The 16th of March the year before, he came out of the Bibliotheque with a man who had been sitting at the same table with him, and as they walked along together Redoutez declared that he was finally in possession of the famous secret. Arriving in his laboratory, he threw pieces of iron into a retort, made a projection, and obtained crystals the colour of blood. The other examined the salts and made a flippant remark. The alchemist, furious, threw himself upon him, struck him with a hammer, and had to be overpowered and carried in a strait-jacket to Saint Anne, pending investigation.
“In the sixteenth century, in Luxemburg, initiates were roasted in iron cages. The following century, in Germany, they were clothed in rags and hanged on gilded gibbets. Now that they are tolerated and left in peace they go mad. Decidedly, fate is against them,” Durtal concluded.
He rose and went to answer a ring at the door. He came back with a letter which the concierge had brought. He opened it.
“Why, what is this?” he exclaimed. His astonishment grew as he read:
“I am neither an adventuress nor a seeker of adventures, nor am I a society woman grown weary of drawing-room conversation. Even less am I moved by the vulgar curiosity to find out whether an author is the same in the flesh as he is in his books. Indeed I am none of the things which you may think I am, from my writing to you this way. The fact is that I have just finished reading your last book,”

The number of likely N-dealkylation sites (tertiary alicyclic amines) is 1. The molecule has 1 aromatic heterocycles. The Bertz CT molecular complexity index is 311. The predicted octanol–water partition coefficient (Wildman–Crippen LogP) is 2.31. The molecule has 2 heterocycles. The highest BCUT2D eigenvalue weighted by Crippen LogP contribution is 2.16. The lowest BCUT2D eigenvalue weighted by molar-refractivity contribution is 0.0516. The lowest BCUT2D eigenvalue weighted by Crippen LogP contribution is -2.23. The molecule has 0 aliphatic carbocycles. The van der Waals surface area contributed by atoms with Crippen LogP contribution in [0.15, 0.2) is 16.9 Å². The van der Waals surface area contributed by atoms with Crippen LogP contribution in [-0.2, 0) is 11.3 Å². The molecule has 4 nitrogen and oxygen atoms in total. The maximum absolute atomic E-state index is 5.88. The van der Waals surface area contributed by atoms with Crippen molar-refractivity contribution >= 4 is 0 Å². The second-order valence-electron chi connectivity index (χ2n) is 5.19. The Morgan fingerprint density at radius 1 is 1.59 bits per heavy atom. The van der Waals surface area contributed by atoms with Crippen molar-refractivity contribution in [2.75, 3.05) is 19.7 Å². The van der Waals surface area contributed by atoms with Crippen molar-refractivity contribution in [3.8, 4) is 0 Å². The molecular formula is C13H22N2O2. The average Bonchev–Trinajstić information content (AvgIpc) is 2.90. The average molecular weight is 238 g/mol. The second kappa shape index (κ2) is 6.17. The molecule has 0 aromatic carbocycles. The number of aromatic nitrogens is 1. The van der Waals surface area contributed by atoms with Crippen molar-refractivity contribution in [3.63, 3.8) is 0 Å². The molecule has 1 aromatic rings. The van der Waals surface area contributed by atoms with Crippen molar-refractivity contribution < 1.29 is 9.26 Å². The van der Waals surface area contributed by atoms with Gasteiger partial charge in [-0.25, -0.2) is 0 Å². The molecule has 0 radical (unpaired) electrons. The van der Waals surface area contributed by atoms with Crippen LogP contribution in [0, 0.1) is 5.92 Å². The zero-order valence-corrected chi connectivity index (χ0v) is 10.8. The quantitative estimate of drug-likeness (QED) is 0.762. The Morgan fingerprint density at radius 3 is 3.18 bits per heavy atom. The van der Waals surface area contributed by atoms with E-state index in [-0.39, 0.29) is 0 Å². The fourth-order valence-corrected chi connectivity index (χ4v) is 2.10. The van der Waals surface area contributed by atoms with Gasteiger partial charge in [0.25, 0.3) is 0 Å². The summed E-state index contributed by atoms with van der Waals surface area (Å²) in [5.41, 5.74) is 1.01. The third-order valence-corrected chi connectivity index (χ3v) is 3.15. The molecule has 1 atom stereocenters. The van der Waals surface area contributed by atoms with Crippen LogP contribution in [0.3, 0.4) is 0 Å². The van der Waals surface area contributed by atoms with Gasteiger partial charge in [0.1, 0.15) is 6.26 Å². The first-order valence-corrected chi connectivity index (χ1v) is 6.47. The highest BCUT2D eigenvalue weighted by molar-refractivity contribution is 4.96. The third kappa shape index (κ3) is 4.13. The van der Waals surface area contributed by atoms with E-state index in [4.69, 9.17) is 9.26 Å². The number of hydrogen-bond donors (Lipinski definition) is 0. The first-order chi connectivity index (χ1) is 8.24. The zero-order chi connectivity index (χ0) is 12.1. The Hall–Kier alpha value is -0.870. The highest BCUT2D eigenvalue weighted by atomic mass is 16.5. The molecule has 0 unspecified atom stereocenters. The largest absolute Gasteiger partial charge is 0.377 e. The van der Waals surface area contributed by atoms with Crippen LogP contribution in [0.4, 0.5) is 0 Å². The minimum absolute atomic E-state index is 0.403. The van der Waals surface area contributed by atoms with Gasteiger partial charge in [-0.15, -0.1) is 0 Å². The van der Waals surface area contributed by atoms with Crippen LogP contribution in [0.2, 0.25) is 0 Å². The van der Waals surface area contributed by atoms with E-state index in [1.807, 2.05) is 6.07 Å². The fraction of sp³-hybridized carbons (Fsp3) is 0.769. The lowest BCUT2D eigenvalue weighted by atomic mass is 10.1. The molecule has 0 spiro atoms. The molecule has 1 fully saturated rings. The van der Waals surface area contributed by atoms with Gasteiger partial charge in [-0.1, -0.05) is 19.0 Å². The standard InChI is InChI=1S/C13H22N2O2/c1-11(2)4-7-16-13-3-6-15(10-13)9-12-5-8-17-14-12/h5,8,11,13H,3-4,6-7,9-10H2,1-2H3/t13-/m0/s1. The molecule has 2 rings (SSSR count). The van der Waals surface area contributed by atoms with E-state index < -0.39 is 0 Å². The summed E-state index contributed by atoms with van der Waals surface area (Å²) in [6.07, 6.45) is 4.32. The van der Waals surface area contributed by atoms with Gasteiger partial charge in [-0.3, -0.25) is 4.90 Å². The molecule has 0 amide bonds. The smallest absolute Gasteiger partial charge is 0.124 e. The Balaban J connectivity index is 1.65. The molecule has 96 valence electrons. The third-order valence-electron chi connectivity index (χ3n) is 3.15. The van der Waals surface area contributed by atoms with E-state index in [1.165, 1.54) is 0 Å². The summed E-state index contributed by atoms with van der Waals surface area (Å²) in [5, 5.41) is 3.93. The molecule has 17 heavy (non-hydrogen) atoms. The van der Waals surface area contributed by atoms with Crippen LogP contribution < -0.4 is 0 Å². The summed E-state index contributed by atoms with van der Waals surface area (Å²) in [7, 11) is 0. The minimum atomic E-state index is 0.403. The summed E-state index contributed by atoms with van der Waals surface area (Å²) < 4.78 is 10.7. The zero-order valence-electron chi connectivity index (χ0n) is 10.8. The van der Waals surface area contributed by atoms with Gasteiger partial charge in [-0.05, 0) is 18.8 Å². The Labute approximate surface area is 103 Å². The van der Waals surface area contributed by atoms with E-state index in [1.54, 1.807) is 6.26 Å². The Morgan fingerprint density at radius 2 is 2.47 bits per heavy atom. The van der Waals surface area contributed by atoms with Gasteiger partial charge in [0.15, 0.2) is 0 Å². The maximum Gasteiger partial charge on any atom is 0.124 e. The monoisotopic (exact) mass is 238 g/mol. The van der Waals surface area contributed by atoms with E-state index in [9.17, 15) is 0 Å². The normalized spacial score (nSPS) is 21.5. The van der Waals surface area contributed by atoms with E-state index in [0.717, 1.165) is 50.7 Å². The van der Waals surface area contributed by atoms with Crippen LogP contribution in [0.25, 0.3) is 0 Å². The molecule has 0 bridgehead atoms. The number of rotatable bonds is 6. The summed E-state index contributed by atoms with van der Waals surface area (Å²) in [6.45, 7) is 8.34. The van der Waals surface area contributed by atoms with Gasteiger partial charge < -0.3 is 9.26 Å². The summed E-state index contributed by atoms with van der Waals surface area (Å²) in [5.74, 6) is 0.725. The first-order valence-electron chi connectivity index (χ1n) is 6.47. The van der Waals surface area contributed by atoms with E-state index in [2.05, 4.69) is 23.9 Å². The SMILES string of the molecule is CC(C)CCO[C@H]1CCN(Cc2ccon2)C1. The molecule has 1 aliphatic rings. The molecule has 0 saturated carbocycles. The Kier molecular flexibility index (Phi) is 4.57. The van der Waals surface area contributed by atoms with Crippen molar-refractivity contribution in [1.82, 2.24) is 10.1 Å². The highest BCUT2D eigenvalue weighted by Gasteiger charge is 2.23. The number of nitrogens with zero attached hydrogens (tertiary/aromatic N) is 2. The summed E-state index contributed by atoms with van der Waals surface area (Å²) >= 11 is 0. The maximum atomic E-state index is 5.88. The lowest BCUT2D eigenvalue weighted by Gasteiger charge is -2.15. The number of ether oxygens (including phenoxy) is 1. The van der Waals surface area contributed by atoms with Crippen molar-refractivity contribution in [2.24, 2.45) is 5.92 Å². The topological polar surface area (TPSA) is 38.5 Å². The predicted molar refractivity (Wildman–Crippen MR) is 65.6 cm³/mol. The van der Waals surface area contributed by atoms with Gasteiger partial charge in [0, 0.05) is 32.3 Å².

“She has taken her time,” murmured Durtal, “it appeared a year ago.”
“melancholy as an imprisoned
soul vainly beating its wings
against the bars of its cage.”
“Oh, hell! What a compliment. Anyway, it rings false, like all of them.”
“And now, Monsieur, though I am convinced that it is always folly and madness to try to realize a desire, will you permit that a sister in lassitude meet you some evening in a place which you shall designate, after which we shall return, each of us, into our own interior, the interior of persons destined to fall because they are out of line with their ‘fellows’? Adieu, Monsieur, be assured that I consider you a somebody in a century of nobodies.
“Not knowing whether this note will elicit a reply, I abstain from making myself known. This evening a maid will call upon your concierge and ask him if there is a letter for Mme. Maubel.”
“Hmm!” said Durtal, folding up the letter. “I know her. She must be one of these withered dames who are always trying to cash outlawed kiss-tickets and soul-warrants in the lottery of love. Forty-five years old at least. Her clientele is composed of boys, who are always satisfied if they don’t have to pay, and men of letters, who are yet more easily satisfied—for the ugliness of authors’ mistresses is proverbial. Unless this is simply a practical joke. But who would be playing one on me—I don’t know anybody—and why?”